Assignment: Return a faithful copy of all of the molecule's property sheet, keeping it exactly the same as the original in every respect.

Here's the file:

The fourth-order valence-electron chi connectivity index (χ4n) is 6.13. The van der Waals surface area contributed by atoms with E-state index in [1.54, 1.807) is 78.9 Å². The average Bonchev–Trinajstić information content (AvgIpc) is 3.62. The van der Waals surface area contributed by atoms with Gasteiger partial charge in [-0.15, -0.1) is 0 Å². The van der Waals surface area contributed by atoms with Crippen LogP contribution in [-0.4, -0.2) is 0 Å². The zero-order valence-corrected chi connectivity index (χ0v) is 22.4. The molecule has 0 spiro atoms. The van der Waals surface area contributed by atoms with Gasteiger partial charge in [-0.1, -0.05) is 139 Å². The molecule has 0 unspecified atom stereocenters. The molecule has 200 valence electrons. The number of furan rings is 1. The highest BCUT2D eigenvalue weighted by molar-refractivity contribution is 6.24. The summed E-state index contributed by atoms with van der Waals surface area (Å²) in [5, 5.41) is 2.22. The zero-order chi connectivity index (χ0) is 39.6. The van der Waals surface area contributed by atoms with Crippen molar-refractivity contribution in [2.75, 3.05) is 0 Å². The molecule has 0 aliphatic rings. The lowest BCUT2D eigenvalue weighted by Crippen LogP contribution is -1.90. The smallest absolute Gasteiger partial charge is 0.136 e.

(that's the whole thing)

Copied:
The fourth-order valence-electron chi connectivity index (χ4n) is 6.13. The van der Waals surface area contributed by atoms with E-state index in [1.54, 1.807) is 78.9 Å². The average Bonchev–Trinajstić information content (AvgIpc) is 3.62. The van der Waals surface area contributed by atoms with Gasteiger partial charge in [-0.15, -0.1) is 0 Å². The van der Waals surface area contributed by atoms with Crippen LogP contribution in [-0.4, -0.2) is 0 Å². The zero-order valence-corrected chi connectivity index (χ0v) is 22.4. The molecule has 0 spiro atoms. The van der Waals surface area contributed by atoms with Gasteiger partial charge in [-0.1, -0.05) is 139 Å². The molecule has 0 unspecified atom stereocenters. The molecule has 200 valence electrons. The number of furan rings is 1. The highest BCUT2D eigenvalue weighted by molar-refractivity contribution is 6.24. The summed E-state index contributed by atoms with van der Waals surface area (Å²) in [5, 5.41) is 2.22. The zero-order chi connectivity index (χ0) is 39.6. The van der Waals surface area contributed by atoms with Crippen molar-refractivity contribution in [2.75, 3.05) is 0 Å². The molecule has 0 aliphatic rings. The lowest BCUT2D eigenvalue weighted by Crippen LogP contribution is -1.90. The smallest absolute Gasteiger partial charge is 0.136 e.